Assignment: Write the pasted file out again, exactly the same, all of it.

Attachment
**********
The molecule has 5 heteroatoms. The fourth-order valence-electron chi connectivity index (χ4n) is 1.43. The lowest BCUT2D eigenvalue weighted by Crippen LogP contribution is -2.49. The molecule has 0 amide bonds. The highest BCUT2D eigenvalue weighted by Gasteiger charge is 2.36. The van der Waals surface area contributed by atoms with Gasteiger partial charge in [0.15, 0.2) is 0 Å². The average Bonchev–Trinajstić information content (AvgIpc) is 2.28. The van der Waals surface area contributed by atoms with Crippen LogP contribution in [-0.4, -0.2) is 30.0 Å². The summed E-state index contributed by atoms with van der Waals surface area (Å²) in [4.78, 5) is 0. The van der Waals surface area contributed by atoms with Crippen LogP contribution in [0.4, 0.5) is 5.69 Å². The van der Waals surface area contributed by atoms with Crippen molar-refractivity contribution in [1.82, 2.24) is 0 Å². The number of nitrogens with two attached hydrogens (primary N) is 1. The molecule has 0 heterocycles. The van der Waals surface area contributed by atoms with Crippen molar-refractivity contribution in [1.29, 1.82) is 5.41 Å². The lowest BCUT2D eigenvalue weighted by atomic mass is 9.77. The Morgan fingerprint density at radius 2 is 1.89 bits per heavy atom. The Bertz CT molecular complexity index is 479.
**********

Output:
The molecule has 5 heteroatoms. The fourth-order valence-electron chi connectivity index (χ4n) is 1.43. The lowest BCUT2D eigenvalue weighted by Crippen LogP contribution is -2.49. The molecule has 0 amide bonds. The highest BCUT2D eigenvalue weighted by Gasteiger charge is 2.36. The van der Waals surface area contributed by atoms with Gasteiger partial charge in [0.15, 0.2) is 0 Å². The average Bonchev–Trinajstić information content (AvgIpc) is 2.28. The van der Waals surface area contributed by atoms with Crippen LogP contribution in [-0.4, -0.2) is 30.0 Å². The summed E-state index contributed by atoms with van der Waals surface area (Å²) in [4.78, 5) is 0. The van der Waals surface area contributed by atoms with Crippen LogP contribution in [0.4, 0.5) is 5.69 Å². The van der Waals surface area contributed by atoms with Crippen molar-refractivity contribution in [1.82, 2.24) is 0 Å². The number of nitrogens with two attached hydrogens (primary N) is 1. The molecule has 0 heterocycles. The van der Waals surface area contributed by atoms with Crippen molar-refractivity contribution in [1.29, 1.82) is 5.41 Å². The lowest BCUT2D eigenvalue weighted by atomic mass is 9.77. The Morgan fingerprint density at radius 2 is 1.89 bits per heavy atom. The Bertz CT molecular complexity index is 479.